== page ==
Not if Ottawa or Victoria or wherever still has the same monopoly on authority they  enjoy.

29 minutes ago, Moonbox said:

I agree with this, but when you have ironclad job security and a sweetheart CBA that ensures you never have to do more than the absolute bare minimum, the decision making priorities are how to maintain the status quo rather than actually improving outcomes.  

I don't know...they make me work under the glare of cameras to keep me honest, what makes the decision makers so special?

Link to comment
Share on other sites

23 minutes ago, eyeball said:

Not if Ottawa or Victoria or wherever still has the same monopoly on authority they  enjoy.

What monopoly is that?  On job positions?  Private sector still has plenty open...the public sector doesn't.  What does that tell you?  

23 minutes ago, eyeball said:

I don't know...they make me work under the glare of cameras to keep me honest, what makes the decision makers so special?

Who said anything about the decision makers being special?  

Link to comment
Share on other sites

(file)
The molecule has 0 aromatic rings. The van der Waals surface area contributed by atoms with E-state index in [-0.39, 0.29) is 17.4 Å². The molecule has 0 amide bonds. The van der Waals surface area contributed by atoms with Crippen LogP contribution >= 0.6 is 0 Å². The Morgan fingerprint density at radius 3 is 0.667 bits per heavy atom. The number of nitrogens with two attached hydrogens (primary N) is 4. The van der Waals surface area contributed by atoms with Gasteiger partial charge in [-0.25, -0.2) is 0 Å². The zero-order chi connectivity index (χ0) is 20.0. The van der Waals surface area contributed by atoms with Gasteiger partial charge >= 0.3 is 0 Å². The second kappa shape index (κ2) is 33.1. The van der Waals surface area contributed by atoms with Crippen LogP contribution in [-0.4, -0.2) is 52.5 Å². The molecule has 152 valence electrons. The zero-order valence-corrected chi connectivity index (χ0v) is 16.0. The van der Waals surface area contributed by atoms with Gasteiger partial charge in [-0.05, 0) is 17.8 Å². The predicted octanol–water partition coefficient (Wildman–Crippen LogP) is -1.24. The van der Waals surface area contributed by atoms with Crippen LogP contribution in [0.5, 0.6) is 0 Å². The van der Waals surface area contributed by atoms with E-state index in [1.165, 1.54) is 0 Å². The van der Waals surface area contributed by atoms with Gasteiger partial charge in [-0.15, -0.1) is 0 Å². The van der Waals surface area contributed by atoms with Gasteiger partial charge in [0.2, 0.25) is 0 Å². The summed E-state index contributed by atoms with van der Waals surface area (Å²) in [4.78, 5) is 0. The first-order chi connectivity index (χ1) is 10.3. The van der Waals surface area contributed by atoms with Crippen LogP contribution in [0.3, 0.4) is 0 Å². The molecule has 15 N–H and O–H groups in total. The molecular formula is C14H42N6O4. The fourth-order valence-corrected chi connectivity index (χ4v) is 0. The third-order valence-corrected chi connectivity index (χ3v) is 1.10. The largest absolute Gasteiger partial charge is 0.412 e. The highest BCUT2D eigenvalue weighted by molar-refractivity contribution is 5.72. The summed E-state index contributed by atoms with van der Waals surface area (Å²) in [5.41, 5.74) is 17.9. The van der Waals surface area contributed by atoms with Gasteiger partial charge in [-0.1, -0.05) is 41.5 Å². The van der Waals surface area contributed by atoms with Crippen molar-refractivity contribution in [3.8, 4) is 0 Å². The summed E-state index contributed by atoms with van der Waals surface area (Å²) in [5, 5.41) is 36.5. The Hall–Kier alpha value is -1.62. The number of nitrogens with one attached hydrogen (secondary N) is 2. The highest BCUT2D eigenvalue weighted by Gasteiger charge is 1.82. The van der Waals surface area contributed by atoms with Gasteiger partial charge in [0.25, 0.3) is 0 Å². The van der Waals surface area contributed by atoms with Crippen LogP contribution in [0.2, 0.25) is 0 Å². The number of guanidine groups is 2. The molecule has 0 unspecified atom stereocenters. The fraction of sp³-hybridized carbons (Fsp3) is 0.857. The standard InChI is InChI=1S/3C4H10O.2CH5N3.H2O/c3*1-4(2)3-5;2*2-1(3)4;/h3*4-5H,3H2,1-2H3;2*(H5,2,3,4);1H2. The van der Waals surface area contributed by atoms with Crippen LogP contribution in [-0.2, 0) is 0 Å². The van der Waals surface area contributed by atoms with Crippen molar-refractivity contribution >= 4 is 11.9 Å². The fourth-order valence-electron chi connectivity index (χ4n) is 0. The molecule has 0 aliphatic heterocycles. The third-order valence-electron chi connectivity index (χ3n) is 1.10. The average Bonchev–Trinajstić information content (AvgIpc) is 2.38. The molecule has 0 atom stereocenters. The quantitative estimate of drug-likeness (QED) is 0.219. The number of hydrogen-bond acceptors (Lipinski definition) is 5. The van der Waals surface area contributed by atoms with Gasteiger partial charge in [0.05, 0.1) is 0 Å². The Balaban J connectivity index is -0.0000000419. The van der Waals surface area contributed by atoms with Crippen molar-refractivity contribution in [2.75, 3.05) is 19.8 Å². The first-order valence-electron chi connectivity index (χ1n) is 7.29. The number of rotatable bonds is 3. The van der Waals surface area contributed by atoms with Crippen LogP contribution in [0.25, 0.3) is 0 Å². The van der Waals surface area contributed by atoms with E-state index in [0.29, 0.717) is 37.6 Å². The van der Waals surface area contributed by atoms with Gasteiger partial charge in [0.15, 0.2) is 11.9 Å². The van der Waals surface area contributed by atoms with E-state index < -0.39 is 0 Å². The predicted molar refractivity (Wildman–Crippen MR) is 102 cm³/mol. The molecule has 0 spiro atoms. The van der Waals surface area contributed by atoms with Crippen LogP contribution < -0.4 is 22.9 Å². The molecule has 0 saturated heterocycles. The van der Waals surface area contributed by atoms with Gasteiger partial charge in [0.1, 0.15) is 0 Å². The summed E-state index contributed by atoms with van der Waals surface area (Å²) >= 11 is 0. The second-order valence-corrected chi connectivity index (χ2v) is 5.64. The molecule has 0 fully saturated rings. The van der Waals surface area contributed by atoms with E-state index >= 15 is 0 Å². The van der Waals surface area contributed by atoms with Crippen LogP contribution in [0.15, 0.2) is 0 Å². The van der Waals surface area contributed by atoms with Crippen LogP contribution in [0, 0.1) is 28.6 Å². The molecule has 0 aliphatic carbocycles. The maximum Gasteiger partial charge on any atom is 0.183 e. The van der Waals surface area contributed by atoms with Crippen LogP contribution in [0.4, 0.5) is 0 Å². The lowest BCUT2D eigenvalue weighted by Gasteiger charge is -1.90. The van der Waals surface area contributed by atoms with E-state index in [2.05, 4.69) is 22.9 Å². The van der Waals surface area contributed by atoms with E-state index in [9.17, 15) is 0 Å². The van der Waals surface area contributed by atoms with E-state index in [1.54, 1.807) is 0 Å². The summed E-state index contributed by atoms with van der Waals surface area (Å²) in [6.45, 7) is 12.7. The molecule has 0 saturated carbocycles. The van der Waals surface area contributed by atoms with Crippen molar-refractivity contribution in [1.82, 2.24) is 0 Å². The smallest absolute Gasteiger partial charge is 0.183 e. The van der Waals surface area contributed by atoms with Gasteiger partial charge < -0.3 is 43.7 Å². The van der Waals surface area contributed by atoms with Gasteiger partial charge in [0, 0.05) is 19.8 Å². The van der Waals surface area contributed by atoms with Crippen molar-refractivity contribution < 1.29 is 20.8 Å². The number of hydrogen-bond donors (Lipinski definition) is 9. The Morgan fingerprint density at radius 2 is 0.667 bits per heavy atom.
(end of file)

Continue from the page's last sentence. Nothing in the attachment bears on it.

Posted (edited)

People who think a Socialist system can be made good are only fooling themselves.  The ideology is flawed from top to bottom.  It is a great system for the powerful unions.  They get whatever they wish and end up controlling the system.  Canada is on a downward projectory because most Canadians fall for the lie that Socialism is good.  They don't even dare call it Socialism.  It is called public services, but it is actually a welfare state which is basic Socialism.  Most Canadians think they are entitled to everything.  This will not end well in the long run because democracy does not compensate for failing Socialist systems or systems that go broke and fall into great debt.  When many people vote, they are voting for what they think government will give them, without thinking about where the money will come from or how it will be paid for.   That is a recipe for disaster.  It is one of the weaknesses of democracy.  Socialist politicians milk it for all its worth by promising everything.  That is the way Canada is heading.

Edited by blackbird
  • Thanks 1
Link to comment
Share on other sites

15 hours ago, Moonbox said:

Ever heard of elections?

Yeah, they're just about the most pointless aspect of democracy from where I'm sitting over 3000 miles from where the decisions that effect me the most are made. Elections haven't done a single tangible thing for me that I can put my finger on.

The point is that the monopoly should be distributed like authority and jurisdictions to the greatest local extent possible.